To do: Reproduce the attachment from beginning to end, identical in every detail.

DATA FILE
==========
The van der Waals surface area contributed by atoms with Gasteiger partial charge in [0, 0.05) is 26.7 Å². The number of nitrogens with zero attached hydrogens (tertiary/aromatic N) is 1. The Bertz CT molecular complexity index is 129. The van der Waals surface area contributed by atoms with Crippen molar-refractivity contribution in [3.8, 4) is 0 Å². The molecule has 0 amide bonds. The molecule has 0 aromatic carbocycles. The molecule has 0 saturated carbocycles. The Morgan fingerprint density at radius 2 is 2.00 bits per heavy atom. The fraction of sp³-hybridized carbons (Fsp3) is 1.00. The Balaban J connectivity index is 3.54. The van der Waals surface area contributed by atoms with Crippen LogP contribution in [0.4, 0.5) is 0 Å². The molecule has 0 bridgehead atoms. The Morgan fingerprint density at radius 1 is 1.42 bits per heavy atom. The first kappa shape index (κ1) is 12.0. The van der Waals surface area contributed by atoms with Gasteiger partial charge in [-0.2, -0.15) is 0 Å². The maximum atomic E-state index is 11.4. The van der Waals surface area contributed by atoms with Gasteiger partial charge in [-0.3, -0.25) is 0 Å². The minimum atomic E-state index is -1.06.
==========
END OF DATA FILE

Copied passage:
The van der Waals surface area contributed by atoms with Gasteiger partial charge in [0, 0.05) is 26.7 Å². The number of nitrogens with zero attached hydrogens (tertiary/aromatic N) is 1. The Bertz CT molecular complexity index is 129. The van der Waals surface area contributed by atoms with Crippen molar-refractivity contribution in [3.8, 4) is 0 Å². The molecule has 0 amide bonds. The molecule has 0 aromatic carbocycles. The molecule has 0 saturated carbocycles. The Morgan fingerprint density at radius 2 is 2.00 bits per heavy atom. The fraction of sp³-hybridized carbons (Fsp3) is 1.00. The Balaban J connectivity index is 3.54. The van der Waals surface area contributed by atoms with Crippen LogP contribution in [0.4, 0.5) is 0 Å². The molecule has 0 bridgehead atoms. The Morgan fingerprint density at radius 1 is 1.42 bits per heavy atom. The first kappa shape index (κ1) is 12.0. The van der Waals surface area contributed by atoms with Gasteiger partial charge in [-0.2, -0.15) is 0 Å². The maximum atomic E-state index is 11.4. The van der Waals surface area contributed by atoms with Gasteiger partial charge in [-0.3, -0.25) is 0 Å². The minimum atomic E-state index is -1.06.